Avatism/Maenad Veyl: Studio Talk

An audio engineer by trade, Thomas Feriero, better known as renowned Italian producer Avatism, records electronic music and operates Parachute Records alongside friends Clockwork and DJ Tennis.

Releasing music since 2011, Avatism’s unique brand of muscular dance music has seen original compositions and remixes on an array of respected labels that include Nonplus, Vakant, Decca, and R&S.

Continually experimenting with sound, Avatism often takes his music into territory under new aliases, having recorded as House ov Leaves and one half of CW/A with Clockwork, whose 2015 gritty electronica album Words Unspoken, Acts Undone drew inspiration from classic UK Jungle and early Warp material.

His latest project, Maenad Veyl, has seen a release sees the producer focus in on his early influences of hardcore punk, jungle, metal and ambient, with a recent release on Rotterdam’s Pinkman Records that veers into some of Feriero’s most fierce work to date.

With a full project as Maenad Veyl in the pipeline, we speak to him from his Milan-based studio where he lets us in on some of the machines most central to his creative process.

avatism studio

Solid State Logic X-Desk

I went to the School of Audio Engineering (is that still around?) and they taught me that if I ever wanted to make anything “professional” I’d have to run it through an SSL mixer. At some point the owner of SAE bought Neve (as in, the whole company) so they added it to the list but I stuck to the original instructions to avoid any risks and complexities.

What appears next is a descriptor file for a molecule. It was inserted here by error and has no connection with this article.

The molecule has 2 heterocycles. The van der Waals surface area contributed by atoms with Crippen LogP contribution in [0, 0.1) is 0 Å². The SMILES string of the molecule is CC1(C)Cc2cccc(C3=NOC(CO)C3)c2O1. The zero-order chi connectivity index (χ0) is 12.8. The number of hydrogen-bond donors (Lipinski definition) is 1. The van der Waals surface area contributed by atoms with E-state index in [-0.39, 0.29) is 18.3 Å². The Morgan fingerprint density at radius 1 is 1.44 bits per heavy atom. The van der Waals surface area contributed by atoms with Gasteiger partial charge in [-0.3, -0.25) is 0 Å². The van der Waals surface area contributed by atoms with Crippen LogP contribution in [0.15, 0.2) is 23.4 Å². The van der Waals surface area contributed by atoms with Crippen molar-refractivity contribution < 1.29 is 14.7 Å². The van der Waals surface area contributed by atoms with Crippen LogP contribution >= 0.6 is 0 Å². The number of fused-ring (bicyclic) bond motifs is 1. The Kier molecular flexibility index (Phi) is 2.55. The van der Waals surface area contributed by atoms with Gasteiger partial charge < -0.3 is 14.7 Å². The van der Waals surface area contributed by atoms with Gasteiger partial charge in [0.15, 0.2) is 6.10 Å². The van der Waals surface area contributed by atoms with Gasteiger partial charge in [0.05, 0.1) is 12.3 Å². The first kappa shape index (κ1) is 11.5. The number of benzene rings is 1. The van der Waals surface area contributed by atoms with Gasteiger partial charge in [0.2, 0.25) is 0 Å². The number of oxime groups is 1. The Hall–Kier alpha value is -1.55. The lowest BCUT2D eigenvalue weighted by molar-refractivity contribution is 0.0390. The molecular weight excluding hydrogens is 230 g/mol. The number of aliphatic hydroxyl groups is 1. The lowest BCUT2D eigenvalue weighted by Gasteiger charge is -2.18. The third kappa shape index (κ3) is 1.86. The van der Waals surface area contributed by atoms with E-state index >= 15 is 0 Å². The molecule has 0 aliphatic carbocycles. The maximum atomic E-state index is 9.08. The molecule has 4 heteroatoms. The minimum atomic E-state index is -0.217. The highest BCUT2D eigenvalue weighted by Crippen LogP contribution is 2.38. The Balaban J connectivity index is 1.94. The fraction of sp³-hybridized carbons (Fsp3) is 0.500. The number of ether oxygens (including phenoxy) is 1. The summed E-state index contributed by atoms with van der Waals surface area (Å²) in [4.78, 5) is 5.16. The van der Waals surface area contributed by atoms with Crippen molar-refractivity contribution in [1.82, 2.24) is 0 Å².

Anyways, a few years ago I bought this unit and now everything I make runs through here. I do most of my mixes ITB but I always try leaving the digital domain at some point and I usually do it through the X-Desk. I’m not sure if I do this because it actually sounds better or because it’s cool and this thing was kind of expensive. It doesn’t warm things up in any way, but it has become an essential tool in “opening up” any mix I work on, whatever that means. In any case you have to admit that as far as summing boxes go, this is the coolest looking.

Retevis R-321 Remote Radio Speaker

This thing is terrible but so is my voice. In some bizarre way they cancel each other out, and the end result is so bad it goes full circle.

In all seriousness, I use this for vocals, finger drumming and texturing noises over finished tracks. On “Who You Could Not”, on the Death & Leisure 12”, I ran it through to a small Fender guitar amp for the vocal bits and ended up leaving it on for the rest of the session because it created this warm buzz/feedback that really glued the track together.

To be completely honest I doubt there is much difference between this, the walkie-talkie you had as a child or any other random radio mic/speaker on Amazon but hey, to each their own…

avatism studio

ARP Odyssey